• Pruman - May 26, 2010 3:42 p.m.

    Harsh DRM is a major problem because all it succeeds in doing is punishing the exact people game companies should be rewarding - the customers who actually pay for games! Pirates are always going to pirate the game because it is their nature, like the scorpion in the fable of the scorpion and the frog. The right way to combat piracy is to make a paid product better than free. Valve successfully did that with Steam by offering a wide availability of game choices, great prices, and the ability to play your Steam games on any computer with an Internet connection. Good DRM is unobtrusive and nearly invisible to the user. I believe Valve's DRM accomplishes that. Also, I read the best metaphor for piracy on Cracked the other day: "[the fact that there are no games on PC] has nothing to do with the morality of file trading. It's simple cause and effect. We're smashing out all the windows because it's fun, and then complaining when the rain comes in."
  • D0CCON - May 24, 2010 12:31 a.m.

    If the technology evolves enough to make it impossible to pirate a game, then it will be a necessary evil. Until then, I think that this only increases the number of pirates. Once the game gets cracked, people who hate DRM will try downloading it, even if they were planning on buying the game legitimately. Being one of the few people who prefers playing most games with a controller over a mouse and keyboard (only exceptions come in RTSs and games like Dragon Age Origins, and I rarely play RTSs anyways), I don't really care about the issue. Assassin's Creed 2 needs DRM? Fine, I'm enjoying it on my 360 anyways. But I still think that DRM hurts in its current form.
  • mentalityljs - May 22, 2010 5:23 p.m.

    Hey, I got an idea. How about Valve developes every game from this point on and have it activated through Steam!
  • Dibol1987 - May 20, 2010 5:36 p.m.

    Glad I gave up on PC gaming after 2008 (Tiberium Wars was my last game)
  • slapdatass - May 20, 2010 10:59 a.m.

    "Above: A one-stop shop for ill-gotten games" Why would you post a screencap of Torrentfreak there? TF is a blog about P2P, not a torrent site. Otherwise, good article.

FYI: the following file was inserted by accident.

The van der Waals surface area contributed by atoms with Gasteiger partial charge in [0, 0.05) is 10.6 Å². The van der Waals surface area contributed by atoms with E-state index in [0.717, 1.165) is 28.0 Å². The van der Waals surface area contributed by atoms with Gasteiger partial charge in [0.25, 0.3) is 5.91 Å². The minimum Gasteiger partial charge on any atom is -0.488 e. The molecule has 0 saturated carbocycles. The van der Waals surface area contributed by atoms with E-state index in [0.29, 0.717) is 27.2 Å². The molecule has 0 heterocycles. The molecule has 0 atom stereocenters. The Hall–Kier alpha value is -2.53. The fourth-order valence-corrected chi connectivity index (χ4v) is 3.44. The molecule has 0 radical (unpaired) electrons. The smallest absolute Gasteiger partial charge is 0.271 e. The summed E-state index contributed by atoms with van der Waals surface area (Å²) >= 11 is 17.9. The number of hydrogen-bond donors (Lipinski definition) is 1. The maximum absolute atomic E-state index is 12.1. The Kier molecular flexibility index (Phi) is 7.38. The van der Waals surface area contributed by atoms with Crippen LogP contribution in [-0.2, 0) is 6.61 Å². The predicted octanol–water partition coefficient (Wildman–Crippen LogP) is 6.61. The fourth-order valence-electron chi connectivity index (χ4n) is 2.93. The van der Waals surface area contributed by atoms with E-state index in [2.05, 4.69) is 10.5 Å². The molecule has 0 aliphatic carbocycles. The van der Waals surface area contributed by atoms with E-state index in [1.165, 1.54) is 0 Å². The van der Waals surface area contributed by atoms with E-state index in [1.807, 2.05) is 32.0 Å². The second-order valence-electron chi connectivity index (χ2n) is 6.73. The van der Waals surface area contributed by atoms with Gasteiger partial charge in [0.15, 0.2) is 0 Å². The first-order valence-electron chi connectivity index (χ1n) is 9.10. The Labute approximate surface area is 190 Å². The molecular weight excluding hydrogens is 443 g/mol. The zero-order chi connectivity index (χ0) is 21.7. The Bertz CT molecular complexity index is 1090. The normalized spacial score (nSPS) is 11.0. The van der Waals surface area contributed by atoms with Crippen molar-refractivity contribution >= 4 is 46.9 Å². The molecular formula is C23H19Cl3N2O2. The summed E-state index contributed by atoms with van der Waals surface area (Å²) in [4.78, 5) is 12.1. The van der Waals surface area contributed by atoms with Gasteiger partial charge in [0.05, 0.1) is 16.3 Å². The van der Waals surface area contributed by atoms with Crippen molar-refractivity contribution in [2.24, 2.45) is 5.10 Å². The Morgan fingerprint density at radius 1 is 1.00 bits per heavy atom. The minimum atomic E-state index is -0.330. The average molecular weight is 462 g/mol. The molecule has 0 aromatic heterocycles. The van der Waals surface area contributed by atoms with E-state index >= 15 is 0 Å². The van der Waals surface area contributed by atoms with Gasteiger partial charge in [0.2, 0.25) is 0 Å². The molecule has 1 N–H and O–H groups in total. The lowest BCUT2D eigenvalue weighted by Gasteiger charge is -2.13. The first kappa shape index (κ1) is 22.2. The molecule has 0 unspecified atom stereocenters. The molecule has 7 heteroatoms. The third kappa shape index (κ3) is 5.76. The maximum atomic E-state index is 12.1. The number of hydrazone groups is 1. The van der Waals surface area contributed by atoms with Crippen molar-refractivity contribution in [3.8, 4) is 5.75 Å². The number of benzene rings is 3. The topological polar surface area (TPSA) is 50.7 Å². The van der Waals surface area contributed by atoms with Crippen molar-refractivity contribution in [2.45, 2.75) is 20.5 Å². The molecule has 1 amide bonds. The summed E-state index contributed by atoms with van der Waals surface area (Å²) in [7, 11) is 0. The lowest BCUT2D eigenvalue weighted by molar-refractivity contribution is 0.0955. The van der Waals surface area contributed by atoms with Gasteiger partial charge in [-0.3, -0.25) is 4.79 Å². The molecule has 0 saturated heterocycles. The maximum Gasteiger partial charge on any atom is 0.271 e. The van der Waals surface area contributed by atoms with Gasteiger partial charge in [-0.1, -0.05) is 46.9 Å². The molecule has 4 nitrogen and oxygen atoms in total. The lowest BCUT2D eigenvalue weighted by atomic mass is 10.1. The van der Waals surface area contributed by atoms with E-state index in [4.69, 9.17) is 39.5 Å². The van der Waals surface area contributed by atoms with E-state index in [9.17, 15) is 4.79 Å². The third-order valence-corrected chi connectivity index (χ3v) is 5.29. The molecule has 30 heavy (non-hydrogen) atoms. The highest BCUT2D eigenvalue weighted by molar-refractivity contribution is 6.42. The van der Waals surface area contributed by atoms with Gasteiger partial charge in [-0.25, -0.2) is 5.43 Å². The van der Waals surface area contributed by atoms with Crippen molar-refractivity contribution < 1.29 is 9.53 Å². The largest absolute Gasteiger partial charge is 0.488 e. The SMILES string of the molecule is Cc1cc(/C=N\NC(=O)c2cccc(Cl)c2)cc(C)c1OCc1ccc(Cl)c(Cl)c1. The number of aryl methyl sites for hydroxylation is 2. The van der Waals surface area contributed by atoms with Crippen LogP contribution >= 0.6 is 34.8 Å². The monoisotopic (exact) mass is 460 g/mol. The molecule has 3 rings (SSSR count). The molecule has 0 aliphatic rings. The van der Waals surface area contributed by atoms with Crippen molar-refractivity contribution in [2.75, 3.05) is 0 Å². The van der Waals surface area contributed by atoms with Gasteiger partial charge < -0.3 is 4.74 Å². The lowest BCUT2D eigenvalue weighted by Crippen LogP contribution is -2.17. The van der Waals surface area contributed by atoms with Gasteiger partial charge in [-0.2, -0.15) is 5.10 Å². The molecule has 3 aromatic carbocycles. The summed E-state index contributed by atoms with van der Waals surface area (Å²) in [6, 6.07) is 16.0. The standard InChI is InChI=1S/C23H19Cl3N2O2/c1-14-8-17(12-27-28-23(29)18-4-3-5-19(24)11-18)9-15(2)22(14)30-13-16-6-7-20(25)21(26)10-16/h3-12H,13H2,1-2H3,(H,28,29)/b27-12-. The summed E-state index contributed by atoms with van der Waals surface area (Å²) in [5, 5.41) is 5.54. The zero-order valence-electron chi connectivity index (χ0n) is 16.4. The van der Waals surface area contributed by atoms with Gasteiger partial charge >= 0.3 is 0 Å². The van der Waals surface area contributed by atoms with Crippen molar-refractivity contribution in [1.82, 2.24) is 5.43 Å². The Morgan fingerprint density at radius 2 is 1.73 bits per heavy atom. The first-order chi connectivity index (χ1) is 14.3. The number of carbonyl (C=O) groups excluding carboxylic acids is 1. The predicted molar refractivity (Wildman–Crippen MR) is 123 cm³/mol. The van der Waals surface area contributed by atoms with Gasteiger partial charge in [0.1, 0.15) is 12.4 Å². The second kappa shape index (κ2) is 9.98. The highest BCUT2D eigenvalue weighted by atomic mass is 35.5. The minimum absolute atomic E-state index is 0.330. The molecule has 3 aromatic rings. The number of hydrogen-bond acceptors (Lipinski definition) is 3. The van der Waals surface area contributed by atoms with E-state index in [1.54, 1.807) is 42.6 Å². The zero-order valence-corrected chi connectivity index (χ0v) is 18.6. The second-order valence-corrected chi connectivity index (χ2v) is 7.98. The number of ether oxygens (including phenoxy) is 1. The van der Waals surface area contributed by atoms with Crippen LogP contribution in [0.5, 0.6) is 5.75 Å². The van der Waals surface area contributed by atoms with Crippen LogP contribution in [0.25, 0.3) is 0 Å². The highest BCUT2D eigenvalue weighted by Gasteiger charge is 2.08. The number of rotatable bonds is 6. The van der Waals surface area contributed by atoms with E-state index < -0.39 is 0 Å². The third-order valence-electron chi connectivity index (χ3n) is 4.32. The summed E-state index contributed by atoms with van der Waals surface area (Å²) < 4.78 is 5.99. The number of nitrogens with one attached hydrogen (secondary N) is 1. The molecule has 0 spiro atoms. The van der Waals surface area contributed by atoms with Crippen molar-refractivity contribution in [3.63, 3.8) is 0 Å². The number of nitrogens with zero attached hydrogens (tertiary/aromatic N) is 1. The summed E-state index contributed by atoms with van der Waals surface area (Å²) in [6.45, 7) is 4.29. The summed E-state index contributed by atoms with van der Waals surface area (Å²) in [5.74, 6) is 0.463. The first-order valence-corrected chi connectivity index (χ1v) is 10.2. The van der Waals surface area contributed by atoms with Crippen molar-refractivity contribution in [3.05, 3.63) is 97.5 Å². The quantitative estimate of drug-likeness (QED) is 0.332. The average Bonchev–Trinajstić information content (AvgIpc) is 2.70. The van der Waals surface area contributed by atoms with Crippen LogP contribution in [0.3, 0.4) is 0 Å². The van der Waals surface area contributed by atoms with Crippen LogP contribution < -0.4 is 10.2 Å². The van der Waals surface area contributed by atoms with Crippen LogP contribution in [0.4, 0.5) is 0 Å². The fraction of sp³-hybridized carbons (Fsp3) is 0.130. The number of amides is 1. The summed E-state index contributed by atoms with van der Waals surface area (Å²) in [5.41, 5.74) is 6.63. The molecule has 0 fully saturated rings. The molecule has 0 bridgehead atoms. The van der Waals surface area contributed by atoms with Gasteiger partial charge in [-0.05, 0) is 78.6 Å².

• ShadedPhoenix - May 19, 2010 8:45 p.m.

    heres another thing, if back in the days my uncle didnt gve me a cracked copy of system shock and boulder dash (and some other) i probably would had never started gaming in the first place (why should? books just cost 5-15 bucks depending on its age and where you look) As well to the issue with mw2, it has more online then retail sales, just get on steam and see the amount of people playing all day worldwide, its at a constant 50-100k most times still, and you cant play almost no game online over steam with a hacked copy, and now look what company did made steam and for what game, valve for half life 2, a drm invention that is good, a neccesary evil that is actual friendly (i cant repeat this often enough)
  • ShadedPhoenix - May 19, 2010 8:35 p.m.

    For me a perfect game has no drm, ill pirate anything before buying it (unless i was satisfied with the demo) but most times i dont have the money to immedietely buy me a game, so i dl it anyways, but i pad for many games nonetheless, and for way more if i didnt, here some examples of the earliest, Mass Effect 2, Bioshock2, Darkest of days, Metro2033 and ontop, i wont any game that has a too strict drm, or is not using steam, which is strict by nature but very very user friendly and it even has inbuild services like news, autoupdate, friends list, the ideal plattform
  • JohnnyMaverik - May 19, 2010 6:29 p.m.

    I cant play Ubisoft games now since I live in Univercity halls of residance and the connection here aint so great. Not only that but the nessesary ports to play games online get blocked, not sure if that'd have an effect in this case but I'm also not willing to take the risk, and even if it didn't, I still have the extremely flakey connection to contend with. I'm not guna pirate them either cuz quite frankly I can't be arsed, but hey, if something comes along that I really wanna play (see I Am Alive, which looks interesting)while I would buy the game with out the requirement for a constant connection, with it there's no point, as I'd just end up with an expensive tea coaster. The theory behind the DRM is solid and from what I know so far it's been harder than usual for the pirates to crack, but the problem is not everybody has a solid connection, in fact many don't, so while the theory may be solid, in practice the inferstructure just isn't there to support it yet, ergo you get people who can't play and therefore won't buy your games, and you know what, might just torrent a DRM free version instead, not because they don't/won't pay to play the game, but because they can't.
  • IHateMakingUserIDs - May 19, 2010 6:25 p.m.